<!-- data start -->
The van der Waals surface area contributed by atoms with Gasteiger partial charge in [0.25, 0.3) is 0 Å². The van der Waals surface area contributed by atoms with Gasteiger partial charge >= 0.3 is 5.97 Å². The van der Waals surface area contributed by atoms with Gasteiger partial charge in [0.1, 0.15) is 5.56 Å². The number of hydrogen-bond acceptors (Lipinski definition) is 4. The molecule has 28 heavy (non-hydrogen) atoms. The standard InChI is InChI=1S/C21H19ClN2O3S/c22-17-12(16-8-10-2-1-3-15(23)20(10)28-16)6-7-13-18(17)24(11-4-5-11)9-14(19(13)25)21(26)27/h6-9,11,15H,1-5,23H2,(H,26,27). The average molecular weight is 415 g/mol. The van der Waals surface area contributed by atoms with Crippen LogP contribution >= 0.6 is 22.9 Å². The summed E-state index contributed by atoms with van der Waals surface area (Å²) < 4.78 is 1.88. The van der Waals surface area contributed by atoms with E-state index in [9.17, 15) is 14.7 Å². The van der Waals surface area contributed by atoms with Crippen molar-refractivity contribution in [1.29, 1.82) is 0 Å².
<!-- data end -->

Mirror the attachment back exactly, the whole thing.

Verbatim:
The van der Waals surface area contributed by atoms with Gasteiger partial charge in [0.25, 0.3) is 0 Å². The van der Waals surface area contributed by atoms with Gasteiger partial charge >= 0.3 is 5.97 Å². The van der Waals surface area contributed by atoms with Gasteiger partial charge in [0.1, 0.15) is 5.56 Å². The number of hydrogen-bond acceptors (Lipinski definition) is 4. The molecule has 28 heavy (non-hydrogen) atoms. The standard InChI is InChI=1S/C21H19ClN2O3S/c22-17-12(16-8-10-2-1-3-15(23)20(10)28-16)6-7-13-18(17)24(11-4-5-11)9-14(19(13)25)21(26)27/h6-9,11,15H,1-5,23H2,(H,26,27). The average molecular weight is 415 g/mol. The van der Waals surface area contributed by atoms with Crippen LogP contribution >= 0.6 is 22.9 Å². The summed E-state index contributed by atoms with van der Waals surface area (Å²) < 4.78 is 1.88. The van der Waals surface area contributed by atoms with E-state index in [9.17, 15) is 14.7 Å². The van der Waals surface area contributed by atoms with Crippen molar-refractivity contribution in [1.29, 1.82) is 0 Å².